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Tuesday, 06 March 2018 16:28

The art of war - ‘Bring Out the Dog’

From every war comes art inspired by that war. The pressures and pains of conflict have proven fertile ground for creators since the days of ancient Greece and Homer’s “Iliad.” There’s loads of room for disparate feelings and emotions - hurt, heart, humor, hubris and much more – in tales from the battlefield.

America’s wars in Iraq and Afghanistan are no different; some remarkable art has sprung from those fallow fields. Music, movies, literature – all have found ways to reflect the people, places and ideas of our country’s lengthy hitch in the Middle East.

With his debut collection “Bring Out the Dog” (Random House, $27), Will Mackin has produced something that holds up alongside the very best war literature of the 21st century. These remarkable stories – 11 in all – are inspired by Mackin’s time deployed with a special ops task force in both Iraq and Afghanistan. They began life as notes jotted down on torn-off flaps of cardboard boxes or even on his own forearm. From there, these thoughts and observations made their way into Mackin’s journals. And those journals served as the foundational material to build this book.

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The best short fiction embraces the limitations of the form and turns them into foundational strengths. There’s a power in brevity that many writers can never fully harness, their work coming off as either overwritten or clumsily truncated.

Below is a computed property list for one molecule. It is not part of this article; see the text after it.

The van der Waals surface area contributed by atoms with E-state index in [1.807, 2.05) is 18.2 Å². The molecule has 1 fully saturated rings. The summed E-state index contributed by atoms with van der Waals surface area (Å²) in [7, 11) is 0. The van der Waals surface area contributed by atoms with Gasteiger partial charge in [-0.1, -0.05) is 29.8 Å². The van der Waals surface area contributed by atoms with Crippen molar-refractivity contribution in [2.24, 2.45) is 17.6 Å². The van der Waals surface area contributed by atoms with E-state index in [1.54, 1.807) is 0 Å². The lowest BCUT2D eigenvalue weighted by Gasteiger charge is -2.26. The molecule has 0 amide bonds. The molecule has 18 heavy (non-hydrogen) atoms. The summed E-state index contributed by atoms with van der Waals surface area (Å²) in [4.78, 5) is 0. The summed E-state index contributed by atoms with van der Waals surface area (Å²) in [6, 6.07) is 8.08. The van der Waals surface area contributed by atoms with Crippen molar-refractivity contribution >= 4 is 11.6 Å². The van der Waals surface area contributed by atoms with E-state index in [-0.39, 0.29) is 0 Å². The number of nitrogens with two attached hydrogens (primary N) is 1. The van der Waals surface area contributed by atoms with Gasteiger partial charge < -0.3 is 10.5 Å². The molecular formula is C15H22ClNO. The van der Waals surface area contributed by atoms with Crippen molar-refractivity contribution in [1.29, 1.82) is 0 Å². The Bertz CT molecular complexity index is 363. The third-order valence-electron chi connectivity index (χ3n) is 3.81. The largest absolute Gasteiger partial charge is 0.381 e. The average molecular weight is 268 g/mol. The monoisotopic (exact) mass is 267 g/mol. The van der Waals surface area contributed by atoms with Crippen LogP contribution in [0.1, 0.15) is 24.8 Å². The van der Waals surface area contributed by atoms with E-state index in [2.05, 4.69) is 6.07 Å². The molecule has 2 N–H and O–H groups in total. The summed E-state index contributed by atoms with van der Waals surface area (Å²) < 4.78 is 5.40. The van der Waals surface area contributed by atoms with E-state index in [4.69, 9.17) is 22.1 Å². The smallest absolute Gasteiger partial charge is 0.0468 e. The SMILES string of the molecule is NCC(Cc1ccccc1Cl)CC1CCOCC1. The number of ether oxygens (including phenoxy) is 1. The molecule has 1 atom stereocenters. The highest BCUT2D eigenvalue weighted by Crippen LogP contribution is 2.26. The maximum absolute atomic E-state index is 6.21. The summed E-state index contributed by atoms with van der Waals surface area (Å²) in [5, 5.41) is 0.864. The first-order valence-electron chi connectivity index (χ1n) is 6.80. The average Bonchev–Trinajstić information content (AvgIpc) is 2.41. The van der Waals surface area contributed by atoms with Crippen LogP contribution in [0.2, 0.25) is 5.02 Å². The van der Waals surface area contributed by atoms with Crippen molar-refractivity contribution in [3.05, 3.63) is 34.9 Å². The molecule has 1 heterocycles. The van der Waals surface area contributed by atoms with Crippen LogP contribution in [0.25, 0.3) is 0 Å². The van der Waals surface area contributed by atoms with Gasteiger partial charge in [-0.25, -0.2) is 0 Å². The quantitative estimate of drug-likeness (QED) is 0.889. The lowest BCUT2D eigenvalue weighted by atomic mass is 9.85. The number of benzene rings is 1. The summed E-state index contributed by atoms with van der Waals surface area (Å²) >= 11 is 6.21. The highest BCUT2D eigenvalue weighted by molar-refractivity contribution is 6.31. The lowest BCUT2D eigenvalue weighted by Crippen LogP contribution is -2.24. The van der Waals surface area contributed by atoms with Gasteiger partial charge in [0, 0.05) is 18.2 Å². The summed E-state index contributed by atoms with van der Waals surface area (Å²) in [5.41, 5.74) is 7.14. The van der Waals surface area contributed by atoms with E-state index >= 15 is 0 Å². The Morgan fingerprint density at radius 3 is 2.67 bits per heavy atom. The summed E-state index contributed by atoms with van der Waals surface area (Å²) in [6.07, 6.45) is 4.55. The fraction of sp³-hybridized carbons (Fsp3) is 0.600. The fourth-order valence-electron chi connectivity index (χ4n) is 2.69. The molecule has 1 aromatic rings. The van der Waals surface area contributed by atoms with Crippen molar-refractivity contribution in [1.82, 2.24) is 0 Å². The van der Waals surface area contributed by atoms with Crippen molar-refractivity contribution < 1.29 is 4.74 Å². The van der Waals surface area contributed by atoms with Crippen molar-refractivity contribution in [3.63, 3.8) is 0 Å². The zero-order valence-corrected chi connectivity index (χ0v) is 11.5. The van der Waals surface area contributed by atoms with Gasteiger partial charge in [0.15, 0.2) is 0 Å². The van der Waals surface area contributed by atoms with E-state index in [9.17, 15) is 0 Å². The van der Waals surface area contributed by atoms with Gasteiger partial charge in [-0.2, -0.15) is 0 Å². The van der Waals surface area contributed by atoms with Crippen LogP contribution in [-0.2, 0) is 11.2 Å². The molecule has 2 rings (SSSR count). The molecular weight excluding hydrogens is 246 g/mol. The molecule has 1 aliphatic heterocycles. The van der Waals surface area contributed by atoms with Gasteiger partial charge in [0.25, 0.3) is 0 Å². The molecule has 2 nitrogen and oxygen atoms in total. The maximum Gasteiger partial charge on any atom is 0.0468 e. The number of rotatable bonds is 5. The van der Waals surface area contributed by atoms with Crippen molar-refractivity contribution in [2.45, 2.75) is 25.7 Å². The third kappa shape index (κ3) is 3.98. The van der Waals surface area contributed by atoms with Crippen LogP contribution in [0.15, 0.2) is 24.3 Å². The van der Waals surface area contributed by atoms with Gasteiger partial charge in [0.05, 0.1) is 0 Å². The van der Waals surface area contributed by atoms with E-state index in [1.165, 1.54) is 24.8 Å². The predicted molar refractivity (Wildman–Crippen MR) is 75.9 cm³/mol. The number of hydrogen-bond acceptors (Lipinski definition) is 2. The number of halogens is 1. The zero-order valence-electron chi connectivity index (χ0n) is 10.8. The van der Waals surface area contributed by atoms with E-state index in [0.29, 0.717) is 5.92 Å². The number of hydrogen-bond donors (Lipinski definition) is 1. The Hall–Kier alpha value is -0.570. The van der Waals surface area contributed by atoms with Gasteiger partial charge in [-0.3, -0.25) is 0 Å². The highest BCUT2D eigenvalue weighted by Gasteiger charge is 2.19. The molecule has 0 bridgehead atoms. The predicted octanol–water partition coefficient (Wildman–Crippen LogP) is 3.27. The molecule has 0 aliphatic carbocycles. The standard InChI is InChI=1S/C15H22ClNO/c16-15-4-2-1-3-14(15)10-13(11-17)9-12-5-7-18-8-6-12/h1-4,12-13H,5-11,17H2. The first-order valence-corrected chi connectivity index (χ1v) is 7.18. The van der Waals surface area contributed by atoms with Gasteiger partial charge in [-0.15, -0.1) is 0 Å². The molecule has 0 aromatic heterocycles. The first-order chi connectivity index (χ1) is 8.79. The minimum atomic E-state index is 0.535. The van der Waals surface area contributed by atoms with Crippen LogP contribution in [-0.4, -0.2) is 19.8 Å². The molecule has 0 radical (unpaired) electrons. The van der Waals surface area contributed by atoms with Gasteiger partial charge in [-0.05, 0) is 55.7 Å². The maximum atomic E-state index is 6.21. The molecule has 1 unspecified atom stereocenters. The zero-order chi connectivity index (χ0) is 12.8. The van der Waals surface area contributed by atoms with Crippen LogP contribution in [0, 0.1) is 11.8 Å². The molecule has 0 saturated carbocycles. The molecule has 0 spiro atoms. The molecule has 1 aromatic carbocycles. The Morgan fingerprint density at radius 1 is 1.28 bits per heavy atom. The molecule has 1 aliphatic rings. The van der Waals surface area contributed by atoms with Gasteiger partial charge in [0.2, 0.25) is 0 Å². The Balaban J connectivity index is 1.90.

But when someone displays a true mastery, literary brilliance often follows.

And so it is with “The Largesse of the Sea Maiden” (Random House, $27), a quintet of stories from the late Denis Johnson that explore the writer’s longstanding fascination with the freaks and fakes that exist on the fringes of society. Each one of these five tales can be held up as a masterpiece and a masterclass, powerfully evocative and poetically emotive even as the unsavory seediness and/or deliberate disconnect displayed by the characters bubbles and oozes to the surface.

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Elizabeth Strout’s latest an exceptional, engaging literary feat

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Short story collection finds the exquisite within the unpleasant

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Wednesday, 11 May 2016 14:03

Love and loneliness - 'The Pier Falls'

Collection features wide range of stylistic diversity

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Collection offers look at society's fringes and failures

Short fiction is relatively easy to write. Good short fiction, however, is quite difficult. Any writer can tell a story in a few thousand words. Telling a story that makes an impact and moves the reader in those same few thousand words is an art that many writers will never master.

Sam Lipsyte's newest book 'The Fun Parts' (Farrar, Straus and Giroux; $24) is that rare collection that carries that art forward into full bloom. It's a baker's dozen worth of postcards from the edge; each of the 13 stories is a glimpse at the people existing on the fringe. The characters populating Lipsyte's literary landscape aren't the sort that the reader is meant to love or even to like, to be truthful but they are brought to life with sharply-honed cleverness and furious glee.